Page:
Rights that go wrong | Centre for Science and Environment


Sumita Dasgupta

Editor of the monthly student's magazine Gobar Times, also heads the Environment Education  Unit of CSE.

Rights that go wrong

The UPA government has managed to pull it off after all. Well, almost. It has sprung an ordinance on the National Food Security Bill, just a fortnight before the monsoon session of the Parliament  begins.  Of course  the move has triggered an uproar in the political circles. The noisy debate on the Food Bill, raging for months..no...years now, instantly jumped to deafening decibel levels.  But the  trump card has been played. And the Opposition is clearly stumped.

At least till the Bill is tabled for approval in the two Houses, we can presume that India’s Poorest, who make up a chilling 67 per cent of the population, have earned the legal right to eat. More specifically, to receive 5 kilograms of grains per head, per month, at a rate ranging from Re 1 to Rs 3.  

Reason enough to rejoice? It would have been, if the doubts raised by the still dissenting voices seemed less convincing. Is the country’s exchequer robust enough to bear the gargantuan burden of subsidies?,they are asking. Is its agricultural sector healthy enough to produce for millions? Is India’s corruption-ridden public distribution system efficient enough to execute this  ambitious food plan? 

No, in India ‘rights’ don’t necessarily translate into reality. 

And there is a disturbingly large mass of evidences to prove this point. The most apt example in this case will be the Right to Education (RTE) Act. The Union Human Resource Development (HRD)  Minister Kapil Sibal was at his eloquent best when it was passed by the Parliament on 4 August, 2009. ‘Its a historic day’, he said. Henceforth, every Indian child between six to 14 years of age  has a constitutional right to free and compulsory education. And each one of them would have equal access to quality education. So all the private schools, no matter how high brow they were, were instructed to reserve  25 per cent seats  for children from poor families,

But what made the law really interesting on paper was its approach towards providing ‘quality’ education. It declared that the environment a school offers  its students plays a key role in ensuring quality. A spacious classroom with plenty of sunlight and air; a fair sized playground; toilets that work; and clean drinking water. These are as important components of quality education as the presence of competent, qualified, sufficient- in-number faculty members. A child cannot learn if she is packed into a dinghy, overcrowded room, with no open space to escape to during recesses, and  dirty, dry toilets that lie unused. Offering such services ‘free’ is meaningless.  Because parents would prefer to send their children to the fields to work rather than waste their time in these dismal buildings,  waiting for a teacher who is either absent or struggling to teach two or more classes at the same time.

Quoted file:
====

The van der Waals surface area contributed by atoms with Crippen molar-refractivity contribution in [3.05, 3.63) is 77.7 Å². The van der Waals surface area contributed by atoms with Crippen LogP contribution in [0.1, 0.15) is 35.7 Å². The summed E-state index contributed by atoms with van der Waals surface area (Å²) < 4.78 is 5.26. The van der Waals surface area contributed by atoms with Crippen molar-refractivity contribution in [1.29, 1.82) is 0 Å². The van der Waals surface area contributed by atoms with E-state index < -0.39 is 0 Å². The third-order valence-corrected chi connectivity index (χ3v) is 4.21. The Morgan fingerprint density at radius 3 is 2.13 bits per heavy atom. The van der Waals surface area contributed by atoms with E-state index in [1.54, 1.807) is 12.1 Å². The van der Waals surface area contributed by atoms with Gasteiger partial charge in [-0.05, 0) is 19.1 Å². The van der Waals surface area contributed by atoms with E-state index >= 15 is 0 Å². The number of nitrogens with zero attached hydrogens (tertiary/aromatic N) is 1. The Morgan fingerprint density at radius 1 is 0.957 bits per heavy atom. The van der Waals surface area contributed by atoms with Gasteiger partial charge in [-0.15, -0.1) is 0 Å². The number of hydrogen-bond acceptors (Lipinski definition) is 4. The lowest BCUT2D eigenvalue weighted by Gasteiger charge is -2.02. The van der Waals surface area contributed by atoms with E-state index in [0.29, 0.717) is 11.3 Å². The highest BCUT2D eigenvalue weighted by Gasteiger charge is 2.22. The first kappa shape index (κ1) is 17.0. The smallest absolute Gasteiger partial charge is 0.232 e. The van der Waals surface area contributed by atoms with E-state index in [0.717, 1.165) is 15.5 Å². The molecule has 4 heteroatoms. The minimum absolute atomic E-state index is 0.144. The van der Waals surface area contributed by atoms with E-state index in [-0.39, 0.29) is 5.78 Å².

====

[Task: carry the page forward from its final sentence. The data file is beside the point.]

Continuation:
The RTE paid heed to all these issues. The school will have to ensure that this basic  infrastructure is provided to its entire community, it stipulated. If there is a gap or several gaps, these would have to be plugged within three years. Or else it would lose its affiliation.

Clear and focussed, the RTE sounded like it meant business.

Four years down, the RTE has neither clarity nor focus. .A sample survey done by a private agency reveals the story of a Plan gone awry. Or a Plan that has not gone anywhere at all! 

Private schools are still turning away the ‘poor’ candidates. They fail to submit relevant documents, like birth certificates, is the explanation given. This when the law clearly lays down that  no one can be rejected on this ground. So orders are being openly flouted. But who is checking anyway?

The  scenario gets worse at the ground level. For a whole year the district level engineers were given special training on how to help schools to rebuild and reinvigorate their infrastructure. Outcome?  11 per cent of the sample schools still have no  toilets at all. In 34 per cent schools toilets were unusable. None of the schools had separate toilets for girls and boys. 

In other words nothing had changed. Have these schools been de-affiliated, as the law  threatens to?  Need I answer that at all?

The fate of RTE draws our attention to the nub of the problem. Again.

Even the most ambitious, most progressive, most farsighted policy cannot make an iota of  difference if the  process of enforcing it is fundamentally flawed. Our policy makers must accept this unpleasant truth and try to fix it, before dishing out yet another feel- good-poll-friendly law.  

 

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gobar times